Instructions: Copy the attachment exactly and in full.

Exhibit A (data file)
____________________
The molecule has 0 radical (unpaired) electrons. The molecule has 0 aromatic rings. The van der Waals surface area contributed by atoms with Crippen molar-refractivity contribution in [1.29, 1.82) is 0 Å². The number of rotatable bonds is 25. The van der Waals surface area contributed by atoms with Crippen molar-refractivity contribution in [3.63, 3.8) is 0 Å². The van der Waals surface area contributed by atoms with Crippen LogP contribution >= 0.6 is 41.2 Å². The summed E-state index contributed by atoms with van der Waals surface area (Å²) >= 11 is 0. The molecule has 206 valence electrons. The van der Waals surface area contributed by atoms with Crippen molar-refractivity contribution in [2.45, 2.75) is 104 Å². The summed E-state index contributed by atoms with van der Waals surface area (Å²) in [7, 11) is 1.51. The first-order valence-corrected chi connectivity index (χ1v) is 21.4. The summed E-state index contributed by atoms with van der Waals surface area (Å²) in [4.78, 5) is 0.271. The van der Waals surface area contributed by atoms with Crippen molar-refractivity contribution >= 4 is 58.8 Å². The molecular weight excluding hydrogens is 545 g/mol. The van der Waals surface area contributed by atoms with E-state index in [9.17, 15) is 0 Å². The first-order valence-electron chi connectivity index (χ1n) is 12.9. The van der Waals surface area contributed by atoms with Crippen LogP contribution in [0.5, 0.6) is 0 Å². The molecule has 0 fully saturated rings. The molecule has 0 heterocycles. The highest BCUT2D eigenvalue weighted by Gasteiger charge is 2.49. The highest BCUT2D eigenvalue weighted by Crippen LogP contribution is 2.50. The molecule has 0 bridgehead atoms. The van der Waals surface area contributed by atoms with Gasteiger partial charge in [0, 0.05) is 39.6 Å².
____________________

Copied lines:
The molecule has 0 radical (unpaired) electrons. The molecule has 0 aromatic rings. The van der Waals surface area contributed by atoms with Crippen molar-refractivity contribution in [1.29, 1.82) is 0 Å². The number of rotatable bonds is 25. The van der Waals surface area contributed by atoms with Crippen molar-refractivity contribution in [3.63, 3.8) is 0 Å². The van der Waals surface area contributed by atoms with Crippen LogP contribution >= 0.6 is 41.2 Å². The summed E-state index contributed by atoms with van der Waals surface area (Å²) >= 11 is 0. The molecule has 206 valence electrons. The van der Waals surface area contributed by atoms with Crippen molar-refractivity contribution in [2.45, 2.75) is 104 Å². The summed E-state index contributed by atoms with van der Waals surface area (Å²) in [7, 11) is 1.51. The first-order valence-corrected chi connectivity index (χ1v) is 21.4. The summed E-state index contributed by atoms with van der Waals surface area (Å²) in [4.78, 5) is 0.271. The van der Waals surface area contributed by atoms with Crippen molar-refractivity contribution >= 4 is 58.8 Å². The molecular weight excluding hydrogens is 545 g/mol. The van der Waals surface area contributed by atoms with E-state index in [9.17, 15) is 0 Å². The first-order valence-electron chi connectivity index (χ1n) is 12.9. The van der Waals surface area contributed by atoms with Crippen LogP contribution in [0.5, 0.6) is 0 Å². The molecule has 0 fully saturated rings. The molecule has 0 heterocycles. The highest BCUT2D eigenvalue weighted by Gasteiger charge is 2.49. The highest BCUT2D eigenvalue weighted by Crippen LogP contribution is 2.50. The molecule has 0 bridgehead atoms. The van der Waals surface area contributed by atoms with Gasteiger partial charge in [0, 0.05) is 39.6 Å².